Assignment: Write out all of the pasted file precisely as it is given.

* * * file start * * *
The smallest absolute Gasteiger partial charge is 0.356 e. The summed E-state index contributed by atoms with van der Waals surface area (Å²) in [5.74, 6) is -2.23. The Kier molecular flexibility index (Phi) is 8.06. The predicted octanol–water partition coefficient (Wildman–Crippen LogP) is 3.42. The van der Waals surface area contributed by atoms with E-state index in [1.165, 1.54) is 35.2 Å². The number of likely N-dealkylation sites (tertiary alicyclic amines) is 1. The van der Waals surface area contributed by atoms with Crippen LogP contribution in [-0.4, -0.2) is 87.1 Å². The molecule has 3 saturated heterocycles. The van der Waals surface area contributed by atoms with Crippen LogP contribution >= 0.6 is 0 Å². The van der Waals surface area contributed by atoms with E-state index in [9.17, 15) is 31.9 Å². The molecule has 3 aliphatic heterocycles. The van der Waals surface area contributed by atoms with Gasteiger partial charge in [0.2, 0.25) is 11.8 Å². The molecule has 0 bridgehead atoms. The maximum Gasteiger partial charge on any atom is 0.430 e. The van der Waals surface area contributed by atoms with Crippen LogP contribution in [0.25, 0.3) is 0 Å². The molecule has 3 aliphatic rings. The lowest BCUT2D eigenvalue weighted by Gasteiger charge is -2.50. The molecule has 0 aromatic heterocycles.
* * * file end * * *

The smallest absolute Gasteiger partial charge is 0.356 e. The summed E-state index contributed by atoms with van der Waals surface area (Å²) in [5.74, 6) is -2.23. The Kier molecular flexibility index (Phi) is 8.06. The predicted octanol–water partition coefficient (Wildman–Crippen LogP) is 3.42. The van der Waals surface area contributed by atoms with E-state index in [1.165, 1.54) is 35.2 Å². The number of likely N-dealkylation sites (tertiary alicyclic amines) is 1. The van der Waals surface area contributed by atoms with Crippen LogP contribution in [-0.4, -0.2) is 87.1 Å². The molecule has 3 saturated heterocycles. The van der Waals surface area contributed by atoms with Crippen LogP contribution >= 0.6 is 0 Å². The van der Waals surface area contributed by atoms with E-state index in [9.17, 15) is 31.9 Å². The molecule has 3 aliphatic heterocycles. The van der Waals surface area contributed by atoms with Gasteiger partial charge in [0.2, 0.25) is 11.8 Å². The molecule has 0 bridgehead atoms. The maximum Gasteiger partial charge on any atom is 0.430 e. The van der Waals surface area contributed by atoms with Crippen LogP contribution in [0.25, 0.3) is 0 Å². The molecule has 3 aliphatic rings. The lowest BCUT2D eigenvalue weighted by Gasteiger charge is -2.50. The molecule has 0 aromatic heterocycles.